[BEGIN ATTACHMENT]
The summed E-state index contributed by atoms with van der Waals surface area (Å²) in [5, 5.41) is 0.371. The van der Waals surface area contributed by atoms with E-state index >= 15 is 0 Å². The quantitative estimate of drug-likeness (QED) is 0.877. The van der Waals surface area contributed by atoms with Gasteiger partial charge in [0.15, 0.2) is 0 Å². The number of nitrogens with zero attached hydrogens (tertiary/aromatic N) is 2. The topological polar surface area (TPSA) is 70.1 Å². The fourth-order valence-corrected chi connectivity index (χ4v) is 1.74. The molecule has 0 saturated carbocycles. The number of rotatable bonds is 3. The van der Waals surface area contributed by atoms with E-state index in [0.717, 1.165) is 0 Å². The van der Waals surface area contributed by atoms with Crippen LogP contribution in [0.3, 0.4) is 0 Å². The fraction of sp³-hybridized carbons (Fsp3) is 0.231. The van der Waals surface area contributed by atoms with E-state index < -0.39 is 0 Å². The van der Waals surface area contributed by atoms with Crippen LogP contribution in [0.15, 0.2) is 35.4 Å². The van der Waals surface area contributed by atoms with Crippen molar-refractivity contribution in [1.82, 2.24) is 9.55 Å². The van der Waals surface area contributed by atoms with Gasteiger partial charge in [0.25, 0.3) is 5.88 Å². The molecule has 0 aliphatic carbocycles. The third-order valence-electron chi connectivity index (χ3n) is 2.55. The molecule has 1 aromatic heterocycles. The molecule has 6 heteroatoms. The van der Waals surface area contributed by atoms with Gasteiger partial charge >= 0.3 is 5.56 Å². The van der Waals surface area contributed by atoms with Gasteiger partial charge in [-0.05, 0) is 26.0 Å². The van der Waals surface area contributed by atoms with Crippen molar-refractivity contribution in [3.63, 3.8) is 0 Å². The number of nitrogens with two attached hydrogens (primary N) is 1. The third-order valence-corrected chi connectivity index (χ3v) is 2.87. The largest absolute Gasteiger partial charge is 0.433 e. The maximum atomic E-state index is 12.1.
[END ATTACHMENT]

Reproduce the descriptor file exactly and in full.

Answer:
The summed E-state index contributed by atoms with van der Waals surface area (Å²) in [5, 5.41) is 0.371. The van der Waals surface area contributed by atoms with E-state index >= 15 is 0 Å². The quantitative estimate of drug-likeness (QED) is 0.877. The van der Waals surface area contributed by atoms with Gasteiger partial charge in [0.15, 0.2) is 0 Å². The number of nitrogens with zero attached hydrogens (tertiary/aromatic N) is 2. The topological polar surface area (TPSA) is 70.1 Å². The fourth-order valence-corrected chi connectivity index (χ4v) is 1.74. The molecule has 0 saturated carbocycles. The number of rotatable bonds is 3. The van der Waals surface area contributed by atoms with E-state index in [0.717, 1.165) is 0 Å². The van der Waals surface area contributed by atoms with Crippen LogP contribution in [0.3, 0.4) is 0 Å². The fraction of sp³-hybridized carbons (Fsp3) is 0.231. The van der Waals surface area contributed by atoms with E-state index < -0.39 is 0 Å². The van der Waals surface area contributed by atoms with Crippen LogP contribution in [0.15, 0.2) is 35.4 Å². The van der Waals surface area contributed by atoms with Crippen molar-refractivity contribution in [1.82, 2.24) is 9.55 Å². The van der Waals surface area contributed by atoms with Gasteiger partial charge in [0.25, 0.3) is 5.88 Å². The molecule has 0 aliphatic carbocycles. The third-order valence-electron chi connectivity index (χ3n) is 2.55. The molecule has 1 aromatic heterocycles. The molecule has 6 heteroatoms. The van der Waals surface area contributed by atoms with Gasteiger partial charge >= 0.3 is 5.56 Å². The van der Waals surface area contributed by atoms with Gasteiger partial charge in [-0.05, 0) is 26.0 Å². The van der Waals surface area contributed by atoms with Crippen molar-refractivity contribution in [3.63, 3.8) is 0 Å². The number of nitrogens with two attached hydrogens (primary N) is 1. The third-order valence-corrected chi connectivity index (χ3v) is 2.87. The largest absolute Gasteiger partial charge is 0.433 e. The maximum atomic E-state index is 12.1.